SFWA Statement on Magazines and the Monetization of Writers

In the past year SFWA has seen several examples of magazines contemplating monetizing the writers submitting work to them for publication. Strategies for doing so have ranged from the subtle to the overt, including submission fees, fees for personalized feedback, statements that contributors who are subscribers will get preferential treatment, and other charges.

One tenet that SFWA holds to strongly is Yog’s Law, the idea that money should always flow towards the writer. The organization strongly condemns any practice where a magazine takes money from a writer and allows it to or implies it will affect the reception of the writer’s submission(s) in any way.

At the same time SFWA understands that publishing is rapidly changing and that running magazines and publishing houses is expensive. We urge publishers to consider alternate methods, such as crowdfunding efforts like Kickstarter and IndieGoGo, subscription models like Patreon, bundles, voluntary donations, sales via online retailers, and similar methods.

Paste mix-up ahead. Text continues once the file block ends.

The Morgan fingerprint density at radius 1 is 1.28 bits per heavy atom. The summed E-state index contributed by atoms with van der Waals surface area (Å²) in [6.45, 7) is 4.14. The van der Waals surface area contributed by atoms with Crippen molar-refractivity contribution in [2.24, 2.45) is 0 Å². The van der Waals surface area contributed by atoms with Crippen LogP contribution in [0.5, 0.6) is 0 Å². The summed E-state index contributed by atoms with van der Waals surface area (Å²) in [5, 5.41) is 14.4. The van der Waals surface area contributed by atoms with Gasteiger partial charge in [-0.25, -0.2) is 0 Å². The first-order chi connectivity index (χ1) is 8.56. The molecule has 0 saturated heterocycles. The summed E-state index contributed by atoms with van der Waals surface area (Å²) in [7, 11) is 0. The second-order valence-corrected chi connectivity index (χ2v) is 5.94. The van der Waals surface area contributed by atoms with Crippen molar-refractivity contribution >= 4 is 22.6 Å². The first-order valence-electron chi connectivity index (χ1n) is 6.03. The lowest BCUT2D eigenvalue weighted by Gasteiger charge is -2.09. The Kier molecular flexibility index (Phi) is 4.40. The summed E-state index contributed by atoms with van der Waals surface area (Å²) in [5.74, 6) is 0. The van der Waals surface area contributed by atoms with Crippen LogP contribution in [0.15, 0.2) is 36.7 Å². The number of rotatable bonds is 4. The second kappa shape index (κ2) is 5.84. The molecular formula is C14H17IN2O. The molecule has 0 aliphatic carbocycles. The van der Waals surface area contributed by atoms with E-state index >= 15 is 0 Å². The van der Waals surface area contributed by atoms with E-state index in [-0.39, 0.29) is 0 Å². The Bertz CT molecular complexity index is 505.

SFWA wants to underscore their willingness to assist publishers in adhering to ethical behavior by providing resources such as model contracts, guidelines, and statements like this one. Our Nebula conference, which is open to the public, offers members of the community a chance to connect with representatives from Amazon, Kickstarter, Kobo, Patreon and other organizations that may be of use in developing ethical funding models.

Publishers who are SFWA affiliate members also have access to SFWA programs such as the SFWA Outreach committee, the member discussion boards, member publications, etc. I welcome feedback and questions on this important issue.

Cat Rambo
SFWA President

3 Responses

  1. Liam

    I’ve seen one or two places that make a subscription the first part of author payment. If you are already a subscriber, then you get the full payment. I’m not sure if this is allowed for in SFWA’s qualifying markets, but I think this is reasonable behaviour. (Obviously, this has a miniscule effect on actual subscriber numbers, but I’d expect most of these places that coerce all submitters to subscribe have a smaller effect than they wanted, because it’s a red-rag to many.)

  2. Gustavo

    I’m glad that genre writers have the SFWA watching out for them. The practice hasn’t become too widespread in SFF, but if one looks at magazines in the mainstream/literary world, a very large–and growing–percentage have fallen into the “reading fee” model.

    I suppose they won’t stop doing it any time soon. There are many, many dreamers out there who haven’t heard of Yog’s Law… the same people who keep the vanity presses in business. But I assume that, like vanity presses, more established writers will steer well clear.

Leave a Reply